If they identify that the nightmares are a product of medication, they will be competent enough to administer another dosage to countercheck the negative side effects. For individuals whose bad dreams are triggered by apnea, insomnia, or depression, the medics will be able to manage the occurrences by treating the causes of the above conditions. Through this, they will be able to alleviate associated symptoms.
If bad dreams are not caused by illness or medication, the medics should investigate if the conditions are related to persons with post-traumatic stress disorder, PTSD, or depression (Van, 2006). Nightmares caused by PTSD are easily managed through behavioral changes like imagery rehearsal treatment. The treatment is an effective cognitive behavioral treatment for bad dreams. The approach aids patients to change their nightmares by reviewing how they would like them to be revealed.
The above study was intended to inspect the impact of nightmares on health of the patients. The findings support former results that suggested that nightmares are linked with apprehension and sleeplessness. Nevertheless, contrasting past studies, the above research aimed to identify the extent of the effect of nightmares in patients’ treatment process. As hypothesized, there was a noteworthy affiliation amid depressive symptomology and sleep disorder among clinical populations.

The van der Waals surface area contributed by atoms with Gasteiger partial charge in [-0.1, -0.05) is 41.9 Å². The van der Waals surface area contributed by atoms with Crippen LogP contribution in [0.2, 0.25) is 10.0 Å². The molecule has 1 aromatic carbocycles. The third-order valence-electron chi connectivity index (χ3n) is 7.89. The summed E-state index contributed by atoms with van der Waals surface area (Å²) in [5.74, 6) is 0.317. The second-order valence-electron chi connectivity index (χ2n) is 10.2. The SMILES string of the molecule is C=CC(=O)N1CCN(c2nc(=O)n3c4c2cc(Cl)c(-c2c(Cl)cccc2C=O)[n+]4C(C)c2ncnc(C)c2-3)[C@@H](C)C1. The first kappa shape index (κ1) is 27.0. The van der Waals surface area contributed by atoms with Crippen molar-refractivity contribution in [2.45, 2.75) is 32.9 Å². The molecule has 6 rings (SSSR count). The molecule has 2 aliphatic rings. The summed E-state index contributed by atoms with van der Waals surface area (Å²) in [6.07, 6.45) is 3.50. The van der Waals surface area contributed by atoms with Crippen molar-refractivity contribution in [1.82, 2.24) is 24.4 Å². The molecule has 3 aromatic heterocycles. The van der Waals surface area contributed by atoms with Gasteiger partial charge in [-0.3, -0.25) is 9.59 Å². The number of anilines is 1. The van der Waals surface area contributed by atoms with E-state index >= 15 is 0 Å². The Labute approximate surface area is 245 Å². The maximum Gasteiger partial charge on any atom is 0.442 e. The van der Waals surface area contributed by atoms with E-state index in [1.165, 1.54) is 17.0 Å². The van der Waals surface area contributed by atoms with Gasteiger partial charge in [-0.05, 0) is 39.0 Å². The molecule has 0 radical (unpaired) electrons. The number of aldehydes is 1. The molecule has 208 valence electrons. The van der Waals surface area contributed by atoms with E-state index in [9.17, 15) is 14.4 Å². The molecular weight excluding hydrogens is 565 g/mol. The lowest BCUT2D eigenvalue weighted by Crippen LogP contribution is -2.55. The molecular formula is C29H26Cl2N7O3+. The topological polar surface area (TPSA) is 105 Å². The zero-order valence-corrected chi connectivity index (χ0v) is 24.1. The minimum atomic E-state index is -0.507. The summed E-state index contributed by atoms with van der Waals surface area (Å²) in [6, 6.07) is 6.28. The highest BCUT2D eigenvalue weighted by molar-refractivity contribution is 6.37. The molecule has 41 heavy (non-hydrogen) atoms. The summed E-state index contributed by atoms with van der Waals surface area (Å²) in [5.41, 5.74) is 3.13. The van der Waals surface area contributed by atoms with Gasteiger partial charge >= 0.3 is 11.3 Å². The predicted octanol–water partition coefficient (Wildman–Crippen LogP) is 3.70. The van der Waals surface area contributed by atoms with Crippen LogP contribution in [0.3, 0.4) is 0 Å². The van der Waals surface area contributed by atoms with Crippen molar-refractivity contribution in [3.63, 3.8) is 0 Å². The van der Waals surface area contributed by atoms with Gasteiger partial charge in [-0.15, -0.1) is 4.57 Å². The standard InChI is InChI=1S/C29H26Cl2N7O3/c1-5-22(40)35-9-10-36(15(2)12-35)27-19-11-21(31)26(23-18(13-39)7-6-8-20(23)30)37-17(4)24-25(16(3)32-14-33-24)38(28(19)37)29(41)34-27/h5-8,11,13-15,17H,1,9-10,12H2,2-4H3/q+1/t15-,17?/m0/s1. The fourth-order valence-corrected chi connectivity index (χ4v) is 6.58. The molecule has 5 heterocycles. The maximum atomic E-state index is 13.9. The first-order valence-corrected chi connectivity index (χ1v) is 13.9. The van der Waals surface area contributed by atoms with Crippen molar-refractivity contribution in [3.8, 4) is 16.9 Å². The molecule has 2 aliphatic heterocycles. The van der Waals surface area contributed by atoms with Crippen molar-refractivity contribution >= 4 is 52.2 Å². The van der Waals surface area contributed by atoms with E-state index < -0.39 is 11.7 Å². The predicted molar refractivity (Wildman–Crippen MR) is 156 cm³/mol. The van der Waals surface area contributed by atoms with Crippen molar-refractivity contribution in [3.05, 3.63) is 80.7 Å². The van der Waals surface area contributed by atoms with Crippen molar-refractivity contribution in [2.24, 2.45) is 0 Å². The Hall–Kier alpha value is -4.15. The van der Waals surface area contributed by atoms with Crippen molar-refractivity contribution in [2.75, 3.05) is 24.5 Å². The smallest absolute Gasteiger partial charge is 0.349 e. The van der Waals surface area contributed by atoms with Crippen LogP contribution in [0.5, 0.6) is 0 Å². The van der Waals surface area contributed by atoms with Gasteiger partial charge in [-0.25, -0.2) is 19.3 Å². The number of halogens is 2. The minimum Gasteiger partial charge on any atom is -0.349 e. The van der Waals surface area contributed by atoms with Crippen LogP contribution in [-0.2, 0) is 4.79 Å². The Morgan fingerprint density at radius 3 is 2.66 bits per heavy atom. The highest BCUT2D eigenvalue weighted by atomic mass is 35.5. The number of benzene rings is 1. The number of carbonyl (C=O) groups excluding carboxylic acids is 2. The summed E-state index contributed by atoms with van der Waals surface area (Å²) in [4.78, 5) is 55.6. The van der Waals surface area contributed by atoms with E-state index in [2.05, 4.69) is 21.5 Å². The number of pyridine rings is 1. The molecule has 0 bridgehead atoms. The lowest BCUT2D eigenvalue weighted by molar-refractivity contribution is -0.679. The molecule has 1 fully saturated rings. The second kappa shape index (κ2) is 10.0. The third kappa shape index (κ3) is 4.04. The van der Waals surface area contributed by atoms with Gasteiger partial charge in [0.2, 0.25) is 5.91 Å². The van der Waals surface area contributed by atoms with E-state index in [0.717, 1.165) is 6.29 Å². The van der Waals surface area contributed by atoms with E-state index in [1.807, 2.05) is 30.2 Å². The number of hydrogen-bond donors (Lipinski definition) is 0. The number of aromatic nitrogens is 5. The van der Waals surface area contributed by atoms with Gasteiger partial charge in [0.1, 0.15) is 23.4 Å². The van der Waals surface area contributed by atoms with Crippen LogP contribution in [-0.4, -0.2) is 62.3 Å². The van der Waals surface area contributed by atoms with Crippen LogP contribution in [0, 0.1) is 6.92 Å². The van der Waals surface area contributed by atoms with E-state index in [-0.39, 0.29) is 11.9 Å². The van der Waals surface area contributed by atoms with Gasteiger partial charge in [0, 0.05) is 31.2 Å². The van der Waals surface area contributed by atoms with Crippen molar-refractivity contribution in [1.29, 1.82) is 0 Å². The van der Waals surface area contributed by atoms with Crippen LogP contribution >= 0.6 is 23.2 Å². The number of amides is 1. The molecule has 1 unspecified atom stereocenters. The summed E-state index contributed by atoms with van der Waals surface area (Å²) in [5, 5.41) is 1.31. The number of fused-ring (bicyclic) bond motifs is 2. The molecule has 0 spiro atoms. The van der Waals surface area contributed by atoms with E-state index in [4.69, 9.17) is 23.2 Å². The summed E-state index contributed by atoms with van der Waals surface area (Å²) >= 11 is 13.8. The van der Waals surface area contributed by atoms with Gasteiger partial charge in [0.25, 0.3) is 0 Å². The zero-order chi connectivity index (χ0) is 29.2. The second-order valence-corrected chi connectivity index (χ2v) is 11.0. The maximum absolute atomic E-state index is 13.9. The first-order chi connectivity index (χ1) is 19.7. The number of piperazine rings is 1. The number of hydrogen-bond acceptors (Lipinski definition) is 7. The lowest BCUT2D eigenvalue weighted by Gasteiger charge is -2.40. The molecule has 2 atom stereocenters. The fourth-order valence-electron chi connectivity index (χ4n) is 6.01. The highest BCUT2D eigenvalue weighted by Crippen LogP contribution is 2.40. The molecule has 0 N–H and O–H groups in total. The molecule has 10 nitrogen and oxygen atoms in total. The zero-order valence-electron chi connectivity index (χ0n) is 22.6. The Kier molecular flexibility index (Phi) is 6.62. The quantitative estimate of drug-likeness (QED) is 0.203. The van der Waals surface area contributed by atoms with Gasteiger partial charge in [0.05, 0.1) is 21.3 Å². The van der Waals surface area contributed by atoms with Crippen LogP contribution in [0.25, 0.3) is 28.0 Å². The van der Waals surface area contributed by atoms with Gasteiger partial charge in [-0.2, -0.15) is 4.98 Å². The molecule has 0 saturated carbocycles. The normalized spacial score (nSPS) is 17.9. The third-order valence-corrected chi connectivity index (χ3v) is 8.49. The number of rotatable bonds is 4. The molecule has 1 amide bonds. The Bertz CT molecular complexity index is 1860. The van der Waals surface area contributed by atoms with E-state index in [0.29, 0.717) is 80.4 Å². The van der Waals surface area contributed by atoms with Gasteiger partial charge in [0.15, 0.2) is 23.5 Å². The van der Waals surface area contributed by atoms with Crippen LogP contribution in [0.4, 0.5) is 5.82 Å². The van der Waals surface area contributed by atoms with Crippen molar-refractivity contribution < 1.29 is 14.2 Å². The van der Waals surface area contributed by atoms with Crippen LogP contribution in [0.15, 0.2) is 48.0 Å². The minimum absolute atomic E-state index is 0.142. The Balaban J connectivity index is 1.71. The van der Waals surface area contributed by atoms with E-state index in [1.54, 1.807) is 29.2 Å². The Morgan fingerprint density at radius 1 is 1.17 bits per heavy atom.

In conclusion, it should be noted that the investigation of effects of nightmares is of great importance as it helps in healing patients. Sensations usually linked with nightmares are nervousness, distress, or terror. Other associated sensations comprise of irritation, temper, humiliation, and disgust. Nightmares are common occurrences affecting the general population. The conditions are very prevalent among patients. The occurrences trigger sleeplessness, aggravate psychiatric anguish, and compromise on the quality of life. The study is very important because it offers insight about the effects of nightmares in health. It also offers means of managing the condition like taking a warm bath, engaging in physical exercises, and relaxation techniques. Many researchers have been undertaken to understand the relationship between depressions and sleep deficiency. Nevertheless, the relationship among sleep deficiency, despair, and nightmares has not been fully comprehended. Surprisingly, little investigation has explicitly investigated the extent that anxiety affects the relationship between depressive symptomology and reduced sleep disturbances among clinical populations.
There are many possibilities for upcoming research. As showed above, new tools for assessing of uncharacteristic signs of unhappiness, insomnia, and anxiety are required to explore the links among downheartedness, sleep difficulties, and nightmares. Besides, the research should examine the despair subtypes and sleep complications in diverse populations. With respect to implications, it was noted that the link between sleep deficiency and nightmares was intricate. As such, disturbed sleep may cause emotional imbalances, clinical despair, or nervousness leading to development of nightmares. Notably, the study noted that the above disorders could also interrupt sleep. As such, sleep is necessary for people to live a healthy and useful existence. In general, the study indicated that the more individual experiences sleeplessness, the higher chances for him or her to develop nightmares.